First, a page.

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Discovering the Summit Together: Griffin Post Explains The Vital Role of Community in Skiing


, by Charlie Boscoe

Photography courtesy of: Smartwool

No person is an island, especially not in the mountains. Powder days, no matter how epic they might be, are only truly memorable when you share them with the right people, and a spectacular view looks best when you've got someone to share it with. Skiing might not look like a team sport, but the sense of relying on others to keep you safe and the pleasure of toasting your day with your partners makes it more of a joint effort than it might initially appear. If you've got nobody with you to laugh at when you mess up and nobody to cheer with when you stomp onto the bar with your boots still on, skiing loses much of its appeal. Skiing is a much deeper experience than turning left and right - it's a way to share meaningful experiences with the people - and community - around you.

Pro skier and Smartwool ambassador Griffin Post knows this fact better than most - he started in ski racing but was soon drawn to the adventure of big mountain skiing, in part due to the feeling of being part of a community, not just chasing ever faster times. As Post puts it, "It's funny - years later, it's difficult to remember the conditions on a particular day or details of a specific location, but I can recall the people on the trip with little effort. From piling far too many people into a dumpy hotel room to a single day spent in the mountains with a person that you may only ski with once, there's something special about the mountain community that enables relationships to be forged so much more quickly than in any other setting."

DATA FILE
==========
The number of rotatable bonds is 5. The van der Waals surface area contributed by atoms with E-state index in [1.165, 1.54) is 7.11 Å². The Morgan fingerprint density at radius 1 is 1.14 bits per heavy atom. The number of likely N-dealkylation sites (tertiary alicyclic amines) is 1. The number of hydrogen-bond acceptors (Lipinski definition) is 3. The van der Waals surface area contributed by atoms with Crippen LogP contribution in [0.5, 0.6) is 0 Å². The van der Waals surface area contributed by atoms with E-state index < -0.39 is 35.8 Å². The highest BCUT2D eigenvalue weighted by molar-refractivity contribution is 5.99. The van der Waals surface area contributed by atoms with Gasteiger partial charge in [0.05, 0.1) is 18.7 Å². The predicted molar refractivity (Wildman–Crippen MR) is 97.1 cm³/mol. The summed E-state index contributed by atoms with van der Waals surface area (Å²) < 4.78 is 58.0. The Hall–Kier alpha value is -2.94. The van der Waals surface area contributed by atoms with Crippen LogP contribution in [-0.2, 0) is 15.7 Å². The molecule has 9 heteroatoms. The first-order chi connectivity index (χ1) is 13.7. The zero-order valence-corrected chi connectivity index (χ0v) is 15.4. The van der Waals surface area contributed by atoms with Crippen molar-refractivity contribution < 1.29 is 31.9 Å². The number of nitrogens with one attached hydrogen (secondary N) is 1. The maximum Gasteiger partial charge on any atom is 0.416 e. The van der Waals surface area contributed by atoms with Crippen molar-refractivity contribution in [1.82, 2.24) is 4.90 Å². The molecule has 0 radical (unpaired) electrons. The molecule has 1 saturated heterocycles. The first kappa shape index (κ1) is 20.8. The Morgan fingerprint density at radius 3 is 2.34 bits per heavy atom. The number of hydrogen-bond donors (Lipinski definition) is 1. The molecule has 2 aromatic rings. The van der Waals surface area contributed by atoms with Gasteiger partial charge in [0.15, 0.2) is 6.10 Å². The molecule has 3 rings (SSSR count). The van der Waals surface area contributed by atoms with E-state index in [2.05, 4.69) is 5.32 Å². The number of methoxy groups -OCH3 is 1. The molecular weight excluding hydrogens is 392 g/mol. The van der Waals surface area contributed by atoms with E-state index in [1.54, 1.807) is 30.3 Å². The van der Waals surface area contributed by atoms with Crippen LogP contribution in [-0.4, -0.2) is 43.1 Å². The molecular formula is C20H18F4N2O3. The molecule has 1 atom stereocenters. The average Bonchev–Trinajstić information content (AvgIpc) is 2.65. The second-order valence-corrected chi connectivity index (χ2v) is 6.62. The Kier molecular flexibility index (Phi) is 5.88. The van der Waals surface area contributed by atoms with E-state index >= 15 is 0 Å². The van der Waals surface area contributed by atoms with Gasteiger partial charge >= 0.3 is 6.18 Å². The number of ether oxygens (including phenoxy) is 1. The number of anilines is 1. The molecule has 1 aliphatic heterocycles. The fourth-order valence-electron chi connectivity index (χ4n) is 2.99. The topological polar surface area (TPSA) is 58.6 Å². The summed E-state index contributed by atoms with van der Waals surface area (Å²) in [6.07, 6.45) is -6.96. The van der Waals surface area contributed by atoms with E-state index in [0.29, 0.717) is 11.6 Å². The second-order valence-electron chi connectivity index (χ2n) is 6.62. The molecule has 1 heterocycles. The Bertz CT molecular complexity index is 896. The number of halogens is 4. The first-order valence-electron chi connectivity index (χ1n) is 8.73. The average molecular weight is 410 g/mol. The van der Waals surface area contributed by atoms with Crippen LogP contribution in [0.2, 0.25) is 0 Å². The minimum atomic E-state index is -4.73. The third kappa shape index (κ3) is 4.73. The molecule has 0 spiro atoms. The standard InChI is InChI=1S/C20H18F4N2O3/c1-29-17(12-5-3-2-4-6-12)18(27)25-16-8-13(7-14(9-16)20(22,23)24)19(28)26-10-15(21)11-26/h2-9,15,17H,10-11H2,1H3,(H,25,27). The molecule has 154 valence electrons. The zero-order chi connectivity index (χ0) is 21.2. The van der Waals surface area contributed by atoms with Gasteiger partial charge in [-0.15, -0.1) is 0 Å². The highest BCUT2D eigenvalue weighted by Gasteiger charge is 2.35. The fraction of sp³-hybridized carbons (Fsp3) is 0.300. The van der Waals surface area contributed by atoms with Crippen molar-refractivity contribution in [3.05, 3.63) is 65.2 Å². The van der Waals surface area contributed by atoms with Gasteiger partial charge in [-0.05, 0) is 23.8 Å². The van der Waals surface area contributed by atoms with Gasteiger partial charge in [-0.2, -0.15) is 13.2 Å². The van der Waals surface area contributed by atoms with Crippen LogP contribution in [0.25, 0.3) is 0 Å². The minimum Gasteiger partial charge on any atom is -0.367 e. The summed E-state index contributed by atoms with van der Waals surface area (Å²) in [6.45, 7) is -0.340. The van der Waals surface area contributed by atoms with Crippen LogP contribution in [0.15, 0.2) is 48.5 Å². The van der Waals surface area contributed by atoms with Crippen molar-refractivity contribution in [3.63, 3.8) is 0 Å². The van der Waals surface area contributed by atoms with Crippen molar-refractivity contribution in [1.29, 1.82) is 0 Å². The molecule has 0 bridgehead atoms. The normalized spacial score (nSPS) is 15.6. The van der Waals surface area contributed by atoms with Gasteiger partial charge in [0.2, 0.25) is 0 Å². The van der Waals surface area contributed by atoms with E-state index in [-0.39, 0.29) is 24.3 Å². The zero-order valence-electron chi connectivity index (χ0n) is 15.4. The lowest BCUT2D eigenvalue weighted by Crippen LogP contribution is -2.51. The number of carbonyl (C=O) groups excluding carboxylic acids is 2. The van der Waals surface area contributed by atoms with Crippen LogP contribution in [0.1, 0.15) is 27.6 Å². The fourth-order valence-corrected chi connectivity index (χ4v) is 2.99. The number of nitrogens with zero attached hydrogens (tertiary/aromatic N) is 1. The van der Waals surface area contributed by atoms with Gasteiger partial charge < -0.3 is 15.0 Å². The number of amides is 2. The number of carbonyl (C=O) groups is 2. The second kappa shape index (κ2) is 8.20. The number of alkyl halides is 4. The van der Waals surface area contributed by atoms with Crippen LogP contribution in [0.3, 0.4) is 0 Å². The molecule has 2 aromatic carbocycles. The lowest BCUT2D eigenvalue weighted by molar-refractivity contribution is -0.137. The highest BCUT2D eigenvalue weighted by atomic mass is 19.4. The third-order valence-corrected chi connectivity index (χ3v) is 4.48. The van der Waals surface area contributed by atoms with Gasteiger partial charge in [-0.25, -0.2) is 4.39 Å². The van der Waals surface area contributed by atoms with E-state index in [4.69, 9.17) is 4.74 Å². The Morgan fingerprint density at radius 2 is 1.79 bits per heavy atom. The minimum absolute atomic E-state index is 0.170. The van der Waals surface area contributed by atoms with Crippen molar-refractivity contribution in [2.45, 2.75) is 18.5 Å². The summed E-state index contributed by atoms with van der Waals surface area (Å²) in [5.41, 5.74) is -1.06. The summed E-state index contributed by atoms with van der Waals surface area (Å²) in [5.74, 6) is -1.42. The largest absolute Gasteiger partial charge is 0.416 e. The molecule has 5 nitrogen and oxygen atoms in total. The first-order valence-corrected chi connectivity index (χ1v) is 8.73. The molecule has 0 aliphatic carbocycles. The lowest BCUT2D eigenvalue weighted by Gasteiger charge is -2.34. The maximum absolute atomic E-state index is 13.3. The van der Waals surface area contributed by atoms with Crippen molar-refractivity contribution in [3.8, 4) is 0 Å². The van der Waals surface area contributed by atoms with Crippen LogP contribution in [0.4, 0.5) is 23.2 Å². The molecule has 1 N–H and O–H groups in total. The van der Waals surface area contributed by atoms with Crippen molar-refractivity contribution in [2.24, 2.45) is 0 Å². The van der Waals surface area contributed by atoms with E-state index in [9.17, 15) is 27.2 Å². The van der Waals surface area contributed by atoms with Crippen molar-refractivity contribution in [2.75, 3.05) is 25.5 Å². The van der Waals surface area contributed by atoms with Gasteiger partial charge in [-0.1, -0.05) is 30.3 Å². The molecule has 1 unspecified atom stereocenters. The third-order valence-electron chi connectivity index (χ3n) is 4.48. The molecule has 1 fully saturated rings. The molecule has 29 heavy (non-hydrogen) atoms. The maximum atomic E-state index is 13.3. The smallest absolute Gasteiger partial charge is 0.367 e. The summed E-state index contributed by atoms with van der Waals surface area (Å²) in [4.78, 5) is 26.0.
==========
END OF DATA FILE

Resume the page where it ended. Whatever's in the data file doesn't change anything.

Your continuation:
Griffin Post. Photography courtesy of: Smartwool

The process of learning to ski, perfecting the skill and then turning it into a career is what has kept Post interested for so long now - “I suppose that’s what’s unique about following a passion, there’s a certain joy that comes from the act itself and you don’t need any other validation, motivation or outside reason to pursue something you love, there’s just happiness in the process. I almost always leave the mountains happier than when I arrived, so it’s pretty hard to not gravitate toward any activity that gives you that.”

Post’s passion for skiing is infectious, and it manifested itself at a remarkably young age. He recounts an amusing story of when he realized that he might have found something special in his life “I had a teacher ask, “Who has a passion?" and I was surprised that my hand was one of only a few that went up. I guess I was pretty lucky like that. With a passion you sort of have this North Star.” 

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Since that day, Post has followed that “North Star” and now lives in Jackson Hole - a place that is legendary not only for its colossal terrain and exceptional snow but also for its unique, slightly leftfield community. Jackson Hole looks like the Wild West, and it feels like it, too. In 1971, Bill Briggs made the barely believable first descent of the Grand Teton, and then the Jackson Hole "Air Force" (complete with its famous slogan "Swift. Silent. Deep.") came along and further added to the mystique that the town still has. Nobody goes to Jackson Hole to be seen there or to ski easy groomers - it's a place you head to because you're a serious skier and want to be surrounded by others.